Andrew Quaile is Creative Director of IdeasBanQ, a creative production agency in Launceston. He has written and directed TV programs and commercials that have been aired throughout Australia and internationally. An active member of the Australian Cinematography Society (ACS), and producer of short-form comedy, Andrew loves seeing big ideas come to life. He most recently picked up a Gold and Silver at 2016 ACS Awards, was commissioned by SBS Comedy to make Apocalypse Events (SBS On Demand, 2015), and his short film The Grim Experience (2012) was awarded first place at the Breath Of Fresh Air (BOFA) Film Festival. Andrew is also a partner in the Star Theatre redevelopment, due to open in Launceston in Summer 2018.
Interview with Andrew Quaile:
So far it's been great! It's exciting to see the big ideas, and level of quality that has come from different students around the state. (Oh, and the little box of treats was a nice touch too - thanks!)
When I watch a film, i lose the plot pretty quickly because i'm too busy looking at all the technical aspects. The camera angles, the types of lens used, the pace of the editing. To me though, a great film starts with a great idea. That means a good script, with a creative storyline.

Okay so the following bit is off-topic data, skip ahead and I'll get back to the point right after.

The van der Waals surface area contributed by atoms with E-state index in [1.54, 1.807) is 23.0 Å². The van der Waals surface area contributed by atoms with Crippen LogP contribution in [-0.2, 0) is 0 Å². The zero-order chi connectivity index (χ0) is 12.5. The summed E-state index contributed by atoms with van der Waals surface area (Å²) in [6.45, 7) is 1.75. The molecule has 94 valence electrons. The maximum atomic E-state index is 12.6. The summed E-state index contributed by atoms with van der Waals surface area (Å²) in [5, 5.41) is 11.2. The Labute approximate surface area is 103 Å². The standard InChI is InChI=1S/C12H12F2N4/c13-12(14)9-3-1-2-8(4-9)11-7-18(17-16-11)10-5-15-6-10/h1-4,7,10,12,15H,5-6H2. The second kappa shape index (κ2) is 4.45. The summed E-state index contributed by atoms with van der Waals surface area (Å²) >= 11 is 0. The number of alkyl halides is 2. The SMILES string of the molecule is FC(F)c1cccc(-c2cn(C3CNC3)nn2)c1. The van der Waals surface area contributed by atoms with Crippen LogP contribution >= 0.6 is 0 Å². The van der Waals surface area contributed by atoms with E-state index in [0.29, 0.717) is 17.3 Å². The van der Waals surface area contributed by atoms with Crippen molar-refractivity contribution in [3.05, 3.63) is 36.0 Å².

All in one go normally. I take notes, then go back and re-watch any bits i particularly enjoyed. Or get frustrated by the bits i can't work out how they've made.
While studying Commerce at Uni, I think. That was pretty dry. But I had a keen interest in advertising and, using a borrowed video camera and a couple of VCRs, started making my own short films.
If you want to get better as a filmmaker, just get out there and make films. Theory's great, but it's never as good as learning from your mistakes.
Anything by Steven Soderbergh, Guy Ritchie or David Fincher. I'm not sure I have a favourite. That's like trying to pick your favourite child, isn't it?
I love watching Pixar films with my boys. It's nice having an excuse to watch kids' films. WallE's a great example of good film making, which doesn't rely on dialogue to carry the story. The first half of the film is all about two robots falling in love, which they do purely through sound effects, music and subtle actions.